Exceptions in Ontologies: A Theoretical Model for Deducing Properties from Topological Axioms

Exceptions in Ontologies: A Theoretical Model for Deducing Properties from Topological Axioms

Christophe Jouis (Université Paris III, France), Julien Bourdaillet (Université de Montréal, Canada), Bassel Habib (LIP6, France) and Jean-Gabriel Ganascia (LIP6, France)
DOI: 10.4018/978-1-61350-456-7.ch105
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Abstract

This chapter is a contribution to the study of formal ontologies. It addresses the problem of atypical entities in ontologies. The authors propose a new model of knowledge representation by combining ontologies and topology. In order to represent atypical entities in ontologies, the four topological operators of interior, exterior, border and closure are introduced. These operators allow to specify whether an entity, belonging to a class, is typical or not. The authors define a system of topological inclusion and membership relations into the ontology formalism, by adapting the four topological operators with the help of their mathematical properties. These properties are used as a set of axioms which allows to define the topological inclusion and membership relations. Further, the authors define combinations of the operators of interior, exterior, border and closure that allow the construction of an algebra. They model is implemented in AnsProlog, a recent logic programming language that allows negative predicates in inference rules.
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Introduction

Some entities belong more or less to a class. In particular, some individual entities are attached to classes whereas they do not check all the properties of the class. To illustrate this phenomenon, let us consider the ontological network below (see Figure 1). This network corresponds to the seven following declarative statements:

Figure 1.

The element [paul] does not satisfy all the properties of the class [human-being]

  • 1.

    A human being has 46 chromosomes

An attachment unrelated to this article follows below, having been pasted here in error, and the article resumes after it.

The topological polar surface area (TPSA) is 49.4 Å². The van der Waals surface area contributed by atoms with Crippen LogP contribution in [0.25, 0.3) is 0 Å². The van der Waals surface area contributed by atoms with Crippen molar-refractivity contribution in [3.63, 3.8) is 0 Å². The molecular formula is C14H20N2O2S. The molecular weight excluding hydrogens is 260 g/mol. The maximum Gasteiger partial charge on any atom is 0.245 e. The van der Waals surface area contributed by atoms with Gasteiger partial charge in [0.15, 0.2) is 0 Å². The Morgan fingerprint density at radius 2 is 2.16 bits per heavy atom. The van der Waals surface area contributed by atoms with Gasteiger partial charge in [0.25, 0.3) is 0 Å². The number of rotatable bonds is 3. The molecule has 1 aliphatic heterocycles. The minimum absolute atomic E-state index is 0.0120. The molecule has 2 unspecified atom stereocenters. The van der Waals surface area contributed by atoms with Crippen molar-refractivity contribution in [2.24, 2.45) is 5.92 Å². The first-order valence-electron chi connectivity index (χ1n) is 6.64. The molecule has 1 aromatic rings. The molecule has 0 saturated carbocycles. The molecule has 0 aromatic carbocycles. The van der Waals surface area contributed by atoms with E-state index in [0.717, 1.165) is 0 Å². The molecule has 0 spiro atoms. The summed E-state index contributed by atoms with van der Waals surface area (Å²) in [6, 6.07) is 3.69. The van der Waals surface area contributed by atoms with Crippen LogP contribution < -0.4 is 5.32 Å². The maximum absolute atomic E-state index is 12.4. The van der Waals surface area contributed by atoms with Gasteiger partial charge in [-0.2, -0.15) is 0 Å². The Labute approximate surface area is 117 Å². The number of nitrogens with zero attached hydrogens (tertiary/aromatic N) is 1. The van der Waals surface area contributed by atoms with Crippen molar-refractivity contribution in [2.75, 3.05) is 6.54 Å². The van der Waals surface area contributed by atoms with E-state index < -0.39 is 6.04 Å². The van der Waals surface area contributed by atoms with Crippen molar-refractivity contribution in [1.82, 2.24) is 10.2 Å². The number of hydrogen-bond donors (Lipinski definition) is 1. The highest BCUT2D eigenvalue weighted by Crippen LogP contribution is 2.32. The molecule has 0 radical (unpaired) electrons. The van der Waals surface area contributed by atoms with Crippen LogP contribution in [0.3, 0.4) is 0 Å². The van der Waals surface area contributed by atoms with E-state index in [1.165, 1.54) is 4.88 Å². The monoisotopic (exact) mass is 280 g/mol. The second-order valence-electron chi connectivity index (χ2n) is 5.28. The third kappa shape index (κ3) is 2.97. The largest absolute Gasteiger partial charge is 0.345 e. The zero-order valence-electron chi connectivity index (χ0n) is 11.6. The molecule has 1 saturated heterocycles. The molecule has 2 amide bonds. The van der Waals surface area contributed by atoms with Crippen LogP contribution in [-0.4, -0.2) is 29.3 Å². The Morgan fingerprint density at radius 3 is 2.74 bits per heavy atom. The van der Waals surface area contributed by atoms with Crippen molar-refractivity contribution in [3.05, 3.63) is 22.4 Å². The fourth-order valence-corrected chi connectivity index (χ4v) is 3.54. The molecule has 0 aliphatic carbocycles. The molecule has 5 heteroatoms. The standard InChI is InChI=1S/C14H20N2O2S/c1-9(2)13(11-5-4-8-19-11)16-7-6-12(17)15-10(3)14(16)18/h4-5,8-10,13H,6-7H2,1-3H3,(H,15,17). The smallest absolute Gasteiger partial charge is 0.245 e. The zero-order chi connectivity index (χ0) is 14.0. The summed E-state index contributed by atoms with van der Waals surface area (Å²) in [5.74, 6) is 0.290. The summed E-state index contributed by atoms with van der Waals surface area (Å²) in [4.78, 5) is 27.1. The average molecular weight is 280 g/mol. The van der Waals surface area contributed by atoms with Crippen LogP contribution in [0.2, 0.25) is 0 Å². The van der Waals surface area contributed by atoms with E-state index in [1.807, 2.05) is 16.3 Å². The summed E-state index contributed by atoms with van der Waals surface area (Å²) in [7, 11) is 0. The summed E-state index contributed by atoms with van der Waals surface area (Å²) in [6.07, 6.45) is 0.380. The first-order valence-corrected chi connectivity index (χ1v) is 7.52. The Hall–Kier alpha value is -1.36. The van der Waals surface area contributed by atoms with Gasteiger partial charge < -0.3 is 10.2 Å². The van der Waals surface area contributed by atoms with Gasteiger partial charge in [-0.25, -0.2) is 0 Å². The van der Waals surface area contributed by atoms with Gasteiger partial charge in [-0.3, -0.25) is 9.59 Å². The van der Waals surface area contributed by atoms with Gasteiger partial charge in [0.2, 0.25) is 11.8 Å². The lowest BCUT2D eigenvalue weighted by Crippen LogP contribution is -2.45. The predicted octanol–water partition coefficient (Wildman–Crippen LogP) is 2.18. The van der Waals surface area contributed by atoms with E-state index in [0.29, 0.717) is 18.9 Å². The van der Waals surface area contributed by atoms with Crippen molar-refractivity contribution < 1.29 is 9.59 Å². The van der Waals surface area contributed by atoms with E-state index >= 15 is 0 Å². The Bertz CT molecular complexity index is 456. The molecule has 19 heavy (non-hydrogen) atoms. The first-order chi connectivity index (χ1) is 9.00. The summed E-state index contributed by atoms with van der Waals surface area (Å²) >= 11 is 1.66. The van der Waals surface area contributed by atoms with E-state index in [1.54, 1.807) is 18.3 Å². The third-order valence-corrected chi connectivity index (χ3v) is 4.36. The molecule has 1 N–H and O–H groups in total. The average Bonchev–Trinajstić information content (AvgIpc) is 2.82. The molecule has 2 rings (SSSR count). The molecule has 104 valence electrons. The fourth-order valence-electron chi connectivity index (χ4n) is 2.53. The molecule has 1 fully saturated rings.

• 2.

    Peter is a human being

  • 3.

    Paul is a human being

  • 4.

    Paul has 45 chromosomes

  • 5.

    Paul lives in Paris

  • 6.

    Paul has a bike

  • 7.

    One thing can not have at the same time 46 chromosomes and 45 chromosomes

Because [Paul] is a [Human-being], he inherits all the typical properties of [Human-being], in particular [To-have-46-chromosomes]. A paradox is introduced by the statement (7) because “A human-being has 46 chromosomes” is a general fact but not a universal fact. The statement (1) means “In general, human beings have 46 chromosomes but there are some exceptions to this rule”.

A similar phenomenon can be observed with distributive classes. Some subclasses are attached more or less to a general class because some of theirs elements may not check all the properties of this general class. To illustrate this phenomenon, let us consider the ontological network below (see Figure 2).

Figure 2.

The individual entity [paul’s motorcycle] does not satisfy all the properties of the class [motorcycle]. The subclass [motorcycle-with-3-wheels] does not satisfy all the properties of the class [motorcycle]

This network corresponds to the ten following declarative statements:

  • 8.

    A thing which has an engine is a vehicle

  • 9.

    A thing which has two wheels is a vehicle

  • 10.

    A thing which has three wheels is a vehicle

  • 11.

    A motorcycle has two wheels

  • 12.

    A motorcycle has an engine

  • 13.

    There are motorcycles with three wheels

  • 14.

    A thing can not simultaneously have two wheels and three wheels

  • 15.

    Paul's motorcycle is a motorcycle

  • 16.

    Paul's motorcycle has three wheels

  • 17.

    Paul's motorcycle is red

Because “Paul's motorcycle is a motorcycle”, as introduced in the statement (15), it inherits all the typical properties of [Motorcycle] class, in particular, [Thing-which-has-2-wheels]. A paradox is introduced by the statement (16) because “A motorcycle has two wheels” is a general fact but not a universal one. The statement (11) “A motorcycle has two wheels” means that “In general, a motorcycle has two wheels but there are some exceptions to this law”.

In Artificial Intelligence, a solution for this kind of problem is default reasoning: an individual A belonging to a concept F inherits concepts subsuming F except contrary indications. The technique of default reasoning led for example Reiter (Reiter 1981) to propose Default Logic (see Section 2).

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